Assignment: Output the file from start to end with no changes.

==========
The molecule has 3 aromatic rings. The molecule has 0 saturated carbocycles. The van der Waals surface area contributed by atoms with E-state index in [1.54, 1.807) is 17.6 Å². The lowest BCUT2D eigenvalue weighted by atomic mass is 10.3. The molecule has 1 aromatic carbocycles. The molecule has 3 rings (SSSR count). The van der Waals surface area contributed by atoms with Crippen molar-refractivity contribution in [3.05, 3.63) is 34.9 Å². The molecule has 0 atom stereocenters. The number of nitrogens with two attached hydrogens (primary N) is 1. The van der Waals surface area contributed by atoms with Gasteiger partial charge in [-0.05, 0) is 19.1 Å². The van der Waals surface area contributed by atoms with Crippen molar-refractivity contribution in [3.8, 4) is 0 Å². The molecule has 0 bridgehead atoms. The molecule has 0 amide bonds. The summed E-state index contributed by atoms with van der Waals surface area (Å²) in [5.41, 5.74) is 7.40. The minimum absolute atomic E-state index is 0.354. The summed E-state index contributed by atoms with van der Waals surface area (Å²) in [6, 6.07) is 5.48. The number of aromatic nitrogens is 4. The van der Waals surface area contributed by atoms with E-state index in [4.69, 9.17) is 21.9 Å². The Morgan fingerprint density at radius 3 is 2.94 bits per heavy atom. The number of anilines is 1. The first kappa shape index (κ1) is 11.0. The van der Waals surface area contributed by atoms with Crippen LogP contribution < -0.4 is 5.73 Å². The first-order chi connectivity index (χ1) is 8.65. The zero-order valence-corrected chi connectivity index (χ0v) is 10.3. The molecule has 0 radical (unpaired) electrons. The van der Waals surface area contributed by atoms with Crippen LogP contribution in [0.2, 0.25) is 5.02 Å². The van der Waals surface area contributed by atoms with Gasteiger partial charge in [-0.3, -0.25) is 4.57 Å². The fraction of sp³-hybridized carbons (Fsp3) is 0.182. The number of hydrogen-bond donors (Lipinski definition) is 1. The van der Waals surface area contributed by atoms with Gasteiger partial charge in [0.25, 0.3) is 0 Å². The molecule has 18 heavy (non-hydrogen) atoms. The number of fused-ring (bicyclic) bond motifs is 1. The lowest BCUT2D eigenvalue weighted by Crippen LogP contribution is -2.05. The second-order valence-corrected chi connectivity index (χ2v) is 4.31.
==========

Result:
The molecule has 3 aromatic rings. The molecule has 0 saturated carbocycles. The van der Waals surface area contributed by atoms with E-state index in [1.54, 1.807) is 17.6 Å². The lowest BCUT2D eigenvalue weighted by atomic mass is 10.3. The molecule has 1 aromatic carbocycles. The molecule has 3 rings (SSSR count). The van der Waals surface area contributed by atoms with Crippen molar-refractivity contribution in [3.05, 3.63) is 34.9 Å². The molecule has 0 atom stereocenters. The number of nitrogens with two attached hydrogens (primary N) is 1. The van der Waals surface area contributed by atoms with Gasteiger partial charge in [-0.05, 0) is 19.1 Å². The van der Waals surface area contributed by atoms with Crippen molar-refractivity contribution in [3.8, 4) is 0 Å². The molecule has 0 bridgehead atoms. The molecule has 0 amide bonds. The summed E-state index contributed by atoms with van der Waals surface area (Å²) in [5.41, 5.74) is 7.40. The minimum absolute atomic E-state index is 0.354. The summed E-state index contributed by atoms with van der Waals surface area (Å²) in [6, 6.07) is 5.48. The number of aromatic nitrogens is 4. The van der Waals surface area contributed by atoms with E-state index in [4.69, 9.17) is 21.9 Å². The Morgan fingerprint density at radius 3 is 2.94 bits per heavy atom. The number of anilines is 1. The first kappa shape index (κ1) is 11.0. The van der Waals surface area contributed by atoms with Crippen LogP contribution < -0.4 is 5.73 Å². The first-order chi connectivity index (χ1) is 8.65. The zero-order valence-corrected chi connectivity index (χ0v) is 10.3. The molecule has 0 radical (unpaired) electrons. The van der Waals surface area contributed by atoms with Crippen LogP contribution in [0.2, 0.25) is 5.02 Å². The van der Waals surface area contributed by atoms with Gasteiger partial charge in [-0.3, -0.25) is 4.57 Å². The fraction of sp³-hybridized carbons (Fsp3) is 0.182. The number of hydrogen-bond donors (Lipinski definition) is 1. The van der Waals surface area contributed by atoms with Gasteiger partial charge in [0.25, 0.3) is 0 Å². The molecule has 18 heavy (non-hydrogen) atoms. The number of fused-ring (bicyclic) bond motifs is 1. The lowest BCUT2D eigenvalue weighted by Crippen LogP contribution is -2.05. The second-order valence-corrected chi connectivity index (χ2v) is 4.31.